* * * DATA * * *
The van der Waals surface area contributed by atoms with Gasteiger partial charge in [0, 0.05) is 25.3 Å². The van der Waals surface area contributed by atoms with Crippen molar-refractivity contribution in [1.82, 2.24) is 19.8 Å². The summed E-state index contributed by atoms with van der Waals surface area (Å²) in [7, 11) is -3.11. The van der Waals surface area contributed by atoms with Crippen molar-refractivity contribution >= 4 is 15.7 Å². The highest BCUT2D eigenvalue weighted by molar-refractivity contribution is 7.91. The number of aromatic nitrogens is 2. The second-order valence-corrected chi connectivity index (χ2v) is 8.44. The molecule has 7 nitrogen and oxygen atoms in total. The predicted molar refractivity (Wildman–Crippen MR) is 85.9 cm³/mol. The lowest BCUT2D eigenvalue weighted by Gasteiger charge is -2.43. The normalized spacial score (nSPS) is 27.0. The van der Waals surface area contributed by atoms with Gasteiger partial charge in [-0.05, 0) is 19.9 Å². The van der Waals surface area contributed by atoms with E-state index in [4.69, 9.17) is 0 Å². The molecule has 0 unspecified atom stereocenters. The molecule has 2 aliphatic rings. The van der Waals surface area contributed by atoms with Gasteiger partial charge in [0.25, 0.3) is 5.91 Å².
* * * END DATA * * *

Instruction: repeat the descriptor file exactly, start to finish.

The van der Waals surface area contributed by atoms with Gasteiger partial charge in [0, 0.05) is 25.3 Å². The van der Waals surface area contributed by atoms with Crippen molar-refractivity contribution in [1.82, 2.24) is 19.8 Å². The summed E-state index contributed by atoms with van der Waals surface area (Å²) in [7, 11) is -3.11. The van der Waals surface area contributed by atoms with Crippen molar-refractivity contribution >= 4 is 15.7 Å². The highest BCUT2D eigenvalue weighted by molar-refractivity contribution is 7.91. The number of aromatic nitrogens is 2. The second-order valence-corrected chi connectivity index (χ2v) is 8.44. The molecule has 7 nitrogen and oxygen atoms in total. The predicted molar refractivity (Wildman–Crippen MR) is 85.9 cm³/mol. The lowest BCUT2D eigenvalue weighted by Gasteiger charge is -2.43. The normalized spacial score (nSPS) is 27.0. The van der Waals surface area contributed by atoms with Gasteiger partial charge in [-0.05, 0) is 19.9 Å². The van der Waals surface area contributed by atoms with E-state index in [4.69, 9.17) is 0 Å². The molecule has 0 unspecified atom stereocenters. The molecule has 2 aliphatic rings. The van der Waals surface area contributed by atoms with Gasteiger partial charge in [0.25, 0.3) is 5.91 Å².